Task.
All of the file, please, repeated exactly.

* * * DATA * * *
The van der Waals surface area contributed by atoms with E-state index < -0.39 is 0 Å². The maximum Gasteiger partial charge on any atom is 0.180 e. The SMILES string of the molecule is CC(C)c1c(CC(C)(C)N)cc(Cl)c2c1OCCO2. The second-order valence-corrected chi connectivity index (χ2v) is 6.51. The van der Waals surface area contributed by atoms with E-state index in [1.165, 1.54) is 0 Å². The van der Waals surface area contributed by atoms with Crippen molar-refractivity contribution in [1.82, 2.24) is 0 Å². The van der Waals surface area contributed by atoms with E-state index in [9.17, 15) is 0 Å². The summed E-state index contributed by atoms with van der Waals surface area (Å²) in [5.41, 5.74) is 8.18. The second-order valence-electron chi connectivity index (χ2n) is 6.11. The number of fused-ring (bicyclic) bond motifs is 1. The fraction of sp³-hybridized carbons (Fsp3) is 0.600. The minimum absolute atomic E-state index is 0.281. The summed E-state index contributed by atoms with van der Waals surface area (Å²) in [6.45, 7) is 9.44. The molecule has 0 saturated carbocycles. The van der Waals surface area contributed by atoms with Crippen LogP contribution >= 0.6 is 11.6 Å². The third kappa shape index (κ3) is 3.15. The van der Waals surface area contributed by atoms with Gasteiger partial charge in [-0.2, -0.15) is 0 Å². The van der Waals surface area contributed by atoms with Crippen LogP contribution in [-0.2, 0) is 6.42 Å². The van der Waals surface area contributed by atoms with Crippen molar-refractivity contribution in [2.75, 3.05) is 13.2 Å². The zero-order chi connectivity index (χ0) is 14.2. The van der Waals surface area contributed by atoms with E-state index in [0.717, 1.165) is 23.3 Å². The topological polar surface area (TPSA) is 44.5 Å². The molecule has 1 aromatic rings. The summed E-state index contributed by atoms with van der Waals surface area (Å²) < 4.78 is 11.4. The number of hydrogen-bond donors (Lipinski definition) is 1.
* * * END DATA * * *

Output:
The van der Waals surface area contributed by atoms with E-state index < -0.39 is 0 Å². The maximum Gasteiger partial charge on any atom is 0.180 e. The SMILES string of the molecule is CC(C)c1c(CC(C)(C)N)cc(Cl)c2c1OCCO2. The second-order valence-corrected chi connectivity index (χ2v) is 6.51. The van der Waals surface area contributed by atoms with E-state index in [1.165, 1.54) is 0 Å². The van der Waals surface area contributed by atoms with Crippen molar-refractivity contribution in [1.82, 2.24) is 0 Å². The van der Waals surface area contributed by atoms with E-state index in [9.17, 15) is 0 Å². The summed E-state index contributed by atoms with van der Waals surface area (Å²) in [5.41, 5.74) is 8.18. The second-order valence-electron chi connectivity index (χ2n) is 6.11. The number of fused-ring (bicyclic) bond motifs is 1. The fraction of sp³-hybridized carbons (Fsp3) is 0.600. The minimum absolute atomic E-state index is 0.281. The summed E-state index contributed by atoms with van der Waals surface area (Å²) in [6.45, 7) is 9.44. The molecule has 0 saturated carbocycles. The van der Waals surface area contributed by atoms with Crippen LogP contribution >= 0.6 is 11.6 Å². The third kappa shape index (κ3) is 3.15. The van der Waals surface area contributed by atoms with Gasteiger partial charge in [-0.2, -0.15) is 0 Å². The van der Waals surface area contributed by atoms with Crippen LogP contribution in [-0.2, 0) is 6.42 Å². The van der Waals surface area contributed by atoms with Crippen molar-refractivity contribution in [2.75, 3.05) is 13.2 Å². The zero-order chi connectivity index (χ0) is 14.2. The van der Waals surface area contributed by atoms with E-state index in [0.717, 1.165) is 23.3 Å². The topological polar surface area (TPSA) is 44.5 Å². The molecule has 1 aromatic rings. The summed E-state index contributed by atoms with van der Waals surface area (Å²) < 4.78 is 11.4. The number of hydrogen-bond donors (Lipinski definition) is 1.